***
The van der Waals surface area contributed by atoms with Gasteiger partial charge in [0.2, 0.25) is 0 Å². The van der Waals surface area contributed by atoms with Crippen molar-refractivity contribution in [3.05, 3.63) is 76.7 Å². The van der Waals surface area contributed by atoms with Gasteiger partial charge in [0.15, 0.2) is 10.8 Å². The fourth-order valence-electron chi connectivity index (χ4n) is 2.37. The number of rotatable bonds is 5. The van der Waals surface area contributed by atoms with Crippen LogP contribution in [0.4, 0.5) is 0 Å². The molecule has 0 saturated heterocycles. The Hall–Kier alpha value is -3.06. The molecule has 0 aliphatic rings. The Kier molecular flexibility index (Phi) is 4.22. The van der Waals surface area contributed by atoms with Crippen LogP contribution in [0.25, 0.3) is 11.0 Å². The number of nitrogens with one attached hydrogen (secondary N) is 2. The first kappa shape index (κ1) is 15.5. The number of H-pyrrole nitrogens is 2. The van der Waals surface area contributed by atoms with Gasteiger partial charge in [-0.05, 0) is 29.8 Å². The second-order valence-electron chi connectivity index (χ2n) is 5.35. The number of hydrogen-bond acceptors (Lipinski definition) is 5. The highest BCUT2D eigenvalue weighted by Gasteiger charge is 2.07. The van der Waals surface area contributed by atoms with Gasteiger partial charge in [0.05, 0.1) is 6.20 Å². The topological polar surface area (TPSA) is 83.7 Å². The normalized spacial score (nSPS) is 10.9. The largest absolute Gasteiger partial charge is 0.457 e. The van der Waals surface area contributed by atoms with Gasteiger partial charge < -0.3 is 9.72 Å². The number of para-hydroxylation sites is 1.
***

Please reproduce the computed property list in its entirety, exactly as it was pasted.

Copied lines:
The van der Waals surface area contributed by atoms with Gasteiger partial charge in [0.2, 0.25) is 0 Å². The van der Waals surface area contributed by atoms with Crippen molar-refractivity contribution in [3.05, 3.63) is 76.7 Å². The van der Waals surface area contributed by atoms with Gasteiger partial charge in [0.15, 0.2) is 10.8 Å². The fourth-order valence-electron chi connectivity index (χ4n) is 2.37. The number of rotatable bonds is 5. The van der Waals surface area contributed by atoms with Crippen LogP contribution in [0.4, 0.5) is 0 Å². The molecule has 0 saturated heterocycles. The Hall–Kier alpha value is -3.06. The molecule has 0 aliphatic rings. The Kier molecular flexibility index (Phi) is 4.22. The van der Waals surface area contributed by atoms with Crippen LogP contribution in [0.25, 0.3) is 11.0 Å². The number of nitrogens with one attached hydrogen (secondary N) is 2. The first kappa shape index (κ1) is 15.5. The number of H-pyrrole nitrogens is 2. The van der Waals surface area contributed by atoms with Gasteiger partial charge in [-0.05, 0) is 29.8 Å². The second-order valence-electron chi connectivity index (χ2n) is 5.35. The number of hydrogen-bond acceptors (Lipinski definition) is 5. The highest BCUT2D eigenvalue weighted by Gasteiger charge is 2.07. The van der Waals surface area contributed by atoms with Gasteiger partial charge in [0.05, 0.1) is 6.20 Å². The topological polar surface area (TPSA) is 83.7 Å². The normalized spacial score (nSPS) is 10.9. The largest absolute Gasteiger partial charge is 0.457 e. The van der Waals surface area contributed by atoms with Gasteiger partial charge < -0.3 is 9.72 Å². The number of para-hydroxylation sites is 1.